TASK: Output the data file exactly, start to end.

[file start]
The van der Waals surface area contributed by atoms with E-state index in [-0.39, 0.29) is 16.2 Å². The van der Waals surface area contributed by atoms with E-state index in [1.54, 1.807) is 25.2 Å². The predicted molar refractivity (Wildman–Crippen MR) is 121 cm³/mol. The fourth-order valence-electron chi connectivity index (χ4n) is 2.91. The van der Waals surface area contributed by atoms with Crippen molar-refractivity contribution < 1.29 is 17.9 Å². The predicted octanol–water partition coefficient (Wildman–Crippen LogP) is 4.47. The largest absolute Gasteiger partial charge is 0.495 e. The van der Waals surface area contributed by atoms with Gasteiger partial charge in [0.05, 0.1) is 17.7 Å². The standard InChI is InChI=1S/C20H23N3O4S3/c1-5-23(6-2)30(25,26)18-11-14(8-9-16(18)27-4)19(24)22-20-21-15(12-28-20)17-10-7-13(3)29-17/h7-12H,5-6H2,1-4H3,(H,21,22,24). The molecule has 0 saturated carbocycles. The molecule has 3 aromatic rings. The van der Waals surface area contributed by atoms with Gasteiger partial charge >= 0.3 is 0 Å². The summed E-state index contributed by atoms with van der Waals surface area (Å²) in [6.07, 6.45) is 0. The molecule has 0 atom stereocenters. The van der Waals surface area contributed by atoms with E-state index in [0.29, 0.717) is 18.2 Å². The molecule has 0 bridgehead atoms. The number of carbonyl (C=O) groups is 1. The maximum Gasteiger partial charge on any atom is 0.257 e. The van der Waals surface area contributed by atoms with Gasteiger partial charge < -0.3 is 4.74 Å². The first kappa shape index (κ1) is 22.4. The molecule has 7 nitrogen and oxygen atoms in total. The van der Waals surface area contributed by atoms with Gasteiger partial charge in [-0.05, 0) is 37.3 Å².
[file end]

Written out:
The van der Waals surface area contributed by atoms with E-state index in [-0.39, 0.29) is 16.2 Å². The van der Waals surface area contributed by atoms with E-state index in [1.54, 1.807) is 25.2 Å². The predicted molar refractivity (Wildman–Crippen MR) is 121 cm³/mol. The fourth-order valence-electron chi connectivity index (χ4n) is 2.91. The van der Waals surface area contributed by atoms with Crippen molar-refractivity contribution < 1.29 is 17.9 Å². The predicted octanol–water partition coefficient (Wildman–Crippen LogP) is 4.47. The largest absolute Gasteiger partial charge is 0.495 e. The van der Waals surface area contributed by atoms with Gasteiger partial charge in [0.05, 0.1) is 17.7 Å². The standard InChI is InChI=1S/C20H23N3O4S3/c1-5-23(6-2)30(25,26)18-11-14(8-9-16(18)27-4)19(24)22-20-21-15(12-28-20)17-10-7-13(3)29-17/h7-12H,5-6H2,1-4H3,(H,21,22,24). The molecule has 0 saturated carbocycles. The molecule has 3 aromatic rings. The van der Waals surface area contributed by atoms with Gasteiger partial charge >= 0.3 is 0 Å². The summed E-state index contributed by atoms with van der Waals surface area (Å²) in [6.07, 6.45) is 0. The molecule has 0 atom stereocenters. The van der Waals surface area contributed by atoms with E-state index in [0.29, 0.717) is 18.2 Å². The molecule has 0 bridgehead atoms. The number of carbonyl (C=O) groups is 1. The maximum Gasteiger partial charge on any atom is 0.257 e. The van der Waals surface area contributed by atoms with Gasteiger partial charge < -0.3 is 4.74 Å². The first kappa shape index (κ1) is 22.4. The molecule has 7 nitrogen and oxygen atoms in total. The van der Waals surface area contributed by atoms with Gasteiger partial charge in [-0.05, 0) is 37.3 Å².